Pediatric EM

A Blue Baby Comes into Your ED

As emergency medicine providers, how can we best approach the cyanotic and non-cyanotic infant? 


  1. A 5-day-old boy presents with central cyanosis, mild tachypnea, and lethargy. SpO2 was 50-60% and did not improve after 10 minutes of oxygen. Physical exam revealed a grade III/VI systolic murmur at the lower sternal border without rales or wheezing. The liver was palpable and electrocardiogram (EKG) showed right axis deviation, a tall p-wave and right ventricular hypertrophy. Chest x-ray (CXR) showed cardiomegaly with black lung fields.1
  2. A 4-month-old girl, ex-37 weeker presents with 2 days of increased work of breathing and poor feeding. She has no fever, cough, or diarrhea, but has siblings with colds. At her 2-month check-up, a diastolic murmur was noted but has not been followed up. Mom states she recently spends >40 minutes feeding per breast and appears sweaty afterward. Vitals include a respiratory rate of 60/min and a SpO2 of 90% on room air. On physical exam, you note respiratory distress with scattered rales, rhonchi, and wheezing. You consider bronchiolitis, but decide to obtain a CXR which shows cardiomegaly and patchy perihilar opacities.2
  3. A 7-day-old boy, born full-term at home by a midwife with minimal prenatal care, presents by ambulance with fatigue during feeding and “fast breathing” for 1 day. He appears ashen and limp, with vital signs of 36.2oC, pulse of 198 beats/min, breathing 80 breaths/min on room air at 92% SpO2. Your differential includes sepsis, metabolic disease, and congenital heart disease. You initially order broad-spectrum antibiotics, fluids, chest radiography, and a bedside transthoracic echocardiogram (TTE) but consider whether empiric prostaglandins (PGE1) are safe to give prior to receiving the results of the workup.2

As emergency medicine providers, how can we best approach the cyanotic and non-cyanotic infant? The most common categories of lesions that present to the ED are:

  • Right-sided obstructive ductal-dependent
  • Left-sided obstructive ductal dependent
  • Shunting or mixing lesions

However, these are most easily thought of in terms of age and degree of cyanosis. Strobel and Lu created a simple system for the presenting pink, blue, and gray baby (Table 1).3

Table 1. Pink, Blue, and Gray Baby

Presentation to the ED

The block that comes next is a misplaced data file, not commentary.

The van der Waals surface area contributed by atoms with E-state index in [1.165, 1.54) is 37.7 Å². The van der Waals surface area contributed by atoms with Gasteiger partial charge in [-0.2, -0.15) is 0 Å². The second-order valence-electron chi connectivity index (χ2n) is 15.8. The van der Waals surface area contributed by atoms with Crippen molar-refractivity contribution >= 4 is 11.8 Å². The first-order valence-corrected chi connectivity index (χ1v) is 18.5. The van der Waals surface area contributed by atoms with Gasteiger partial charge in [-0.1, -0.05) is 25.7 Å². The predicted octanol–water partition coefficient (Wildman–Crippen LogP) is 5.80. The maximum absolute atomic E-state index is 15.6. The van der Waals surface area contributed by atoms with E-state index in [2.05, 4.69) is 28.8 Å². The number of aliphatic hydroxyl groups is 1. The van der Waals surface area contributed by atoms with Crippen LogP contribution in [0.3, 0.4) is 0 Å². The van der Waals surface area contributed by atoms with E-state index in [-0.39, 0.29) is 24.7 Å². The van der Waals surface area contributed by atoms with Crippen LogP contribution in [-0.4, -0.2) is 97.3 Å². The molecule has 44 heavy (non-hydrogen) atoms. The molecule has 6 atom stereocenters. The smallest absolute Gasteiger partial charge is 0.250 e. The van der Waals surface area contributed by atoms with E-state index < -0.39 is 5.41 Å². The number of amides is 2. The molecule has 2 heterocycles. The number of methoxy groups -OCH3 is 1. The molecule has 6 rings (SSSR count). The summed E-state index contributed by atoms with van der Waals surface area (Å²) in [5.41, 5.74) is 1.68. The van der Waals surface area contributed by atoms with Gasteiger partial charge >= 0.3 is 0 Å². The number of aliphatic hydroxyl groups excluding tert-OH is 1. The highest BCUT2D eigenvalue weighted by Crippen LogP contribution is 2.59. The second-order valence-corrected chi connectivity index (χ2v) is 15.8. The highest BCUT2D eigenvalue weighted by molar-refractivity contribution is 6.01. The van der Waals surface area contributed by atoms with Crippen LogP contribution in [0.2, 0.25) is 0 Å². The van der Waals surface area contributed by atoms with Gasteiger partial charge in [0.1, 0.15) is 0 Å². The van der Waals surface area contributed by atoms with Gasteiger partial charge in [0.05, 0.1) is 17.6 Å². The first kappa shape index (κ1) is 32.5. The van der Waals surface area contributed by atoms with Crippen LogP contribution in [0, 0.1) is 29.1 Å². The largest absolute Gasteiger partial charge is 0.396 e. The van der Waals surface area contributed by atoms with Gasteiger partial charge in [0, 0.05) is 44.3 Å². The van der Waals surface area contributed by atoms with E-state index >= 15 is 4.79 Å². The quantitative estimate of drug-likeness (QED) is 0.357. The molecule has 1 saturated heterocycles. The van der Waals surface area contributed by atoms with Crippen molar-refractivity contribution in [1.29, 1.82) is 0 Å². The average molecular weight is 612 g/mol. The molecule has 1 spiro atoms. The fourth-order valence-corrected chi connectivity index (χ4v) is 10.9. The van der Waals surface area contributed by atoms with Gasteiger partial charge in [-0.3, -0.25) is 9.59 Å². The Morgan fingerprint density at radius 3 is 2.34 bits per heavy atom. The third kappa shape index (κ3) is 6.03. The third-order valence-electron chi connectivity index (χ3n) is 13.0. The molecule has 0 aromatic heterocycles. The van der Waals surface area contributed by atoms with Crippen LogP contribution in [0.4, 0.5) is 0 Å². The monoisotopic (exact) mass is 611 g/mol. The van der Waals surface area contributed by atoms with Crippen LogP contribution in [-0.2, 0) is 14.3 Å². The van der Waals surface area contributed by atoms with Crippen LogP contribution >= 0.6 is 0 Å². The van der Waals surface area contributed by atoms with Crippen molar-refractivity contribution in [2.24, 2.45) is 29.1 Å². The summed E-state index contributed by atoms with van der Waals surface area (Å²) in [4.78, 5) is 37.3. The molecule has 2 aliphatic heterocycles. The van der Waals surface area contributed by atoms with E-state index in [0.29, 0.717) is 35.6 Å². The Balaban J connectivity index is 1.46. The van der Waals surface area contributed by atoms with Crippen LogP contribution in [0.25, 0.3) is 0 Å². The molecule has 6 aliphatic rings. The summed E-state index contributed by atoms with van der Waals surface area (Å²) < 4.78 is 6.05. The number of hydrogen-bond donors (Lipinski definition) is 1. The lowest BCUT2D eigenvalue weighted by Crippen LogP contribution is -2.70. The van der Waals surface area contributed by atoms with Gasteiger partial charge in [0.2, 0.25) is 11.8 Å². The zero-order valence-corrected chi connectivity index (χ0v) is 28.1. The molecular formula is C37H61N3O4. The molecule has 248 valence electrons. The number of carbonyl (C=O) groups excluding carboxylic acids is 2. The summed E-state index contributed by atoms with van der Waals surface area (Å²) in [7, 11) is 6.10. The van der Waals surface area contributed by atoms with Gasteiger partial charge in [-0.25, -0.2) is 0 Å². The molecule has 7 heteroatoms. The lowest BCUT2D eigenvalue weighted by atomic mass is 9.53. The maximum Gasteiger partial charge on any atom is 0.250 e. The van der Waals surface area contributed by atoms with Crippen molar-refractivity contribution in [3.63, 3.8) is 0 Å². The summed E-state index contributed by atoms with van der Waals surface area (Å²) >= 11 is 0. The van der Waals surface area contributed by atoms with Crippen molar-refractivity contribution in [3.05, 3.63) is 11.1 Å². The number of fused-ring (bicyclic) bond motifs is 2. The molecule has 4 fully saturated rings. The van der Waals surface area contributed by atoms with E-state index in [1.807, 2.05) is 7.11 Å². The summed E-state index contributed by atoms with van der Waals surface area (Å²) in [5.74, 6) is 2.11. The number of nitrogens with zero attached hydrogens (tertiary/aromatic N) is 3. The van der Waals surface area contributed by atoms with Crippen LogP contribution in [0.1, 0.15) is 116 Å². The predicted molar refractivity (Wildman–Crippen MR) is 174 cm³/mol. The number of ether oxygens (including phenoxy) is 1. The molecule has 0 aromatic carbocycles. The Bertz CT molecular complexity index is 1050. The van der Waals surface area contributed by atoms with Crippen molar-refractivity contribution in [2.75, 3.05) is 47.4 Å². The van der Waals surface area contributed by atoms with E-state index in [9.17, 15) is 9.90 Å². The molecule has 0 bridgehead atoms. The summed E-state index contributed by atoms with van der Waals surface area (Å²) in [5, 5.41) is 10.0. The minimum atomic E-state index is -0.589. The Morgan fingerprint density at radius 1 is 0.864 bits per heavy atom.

The approach to an infant with suspected congenital heart disease is multi-faceted. These patients can present with shock, cyanosis, tachypnea, and pulmonary edema. To differentiate central vs peripheral cyanosis in an infant, especially in darker skin tones, examine the gum-lines and tongue for purple-blue hues. Isolated circumoral cyanosis may be an indicator of peripheral cyanosis.4 A cyanotic infant differential diagnosis must include:

  1. CHD
  2. Sepsis
  3. Respiratory disorders
  4. Hematologic disorders such polycythemia and methemoglobinemia

Respiratory disorders are often difficult to distinguish from cardiac causes in the neonate, especially when a CHD presentation may exclude an audible murmur and may not be reflective of the older child presentation, such as dyspnea on exertion, exercise intolerance, syncope, or abdominal pain. CHD infants instead will exhibit irritability, sweating, crying with feeds, failure to thrive, and “quiet tachypnea.” Alternatively, an infant with a respiratory disorder may have similar features but will generally respond to oxygen and have positive lung field findings on chest radiograph. The most sensitive and specific variables (p < 0.0001) for congestive heart failure (CHF) include a history of feeding < 3 oz or spending > 40 minutes per breast, an abnormal respiratory pattern with resting rate >60/min, a diastolic murmur, and hepatomegaly.5

The hyperoxia test is another highly effective method of distinguishing respiratory from cardiac tachypnea.6 The standard approach tests PaO2 from serial ABGs before and after 10 minutes of 100% O2, with a rise above 150 mmHg indicating a respiratory cause. A modified approach measures pulse oximetry before and after 10 minutes of 100% O2. With tachypnea in suspected CHD, assess differentials of pulse oximetry, pulse, and blood pressure in the pre-ductal right arm, and either leg. A ductal dependent lesion is suggested with a differential in >3% on pulse oximetry, in discrepancy of pulse strength palpation, or in mean arterial pressure (MAP) > 20 mmHg.4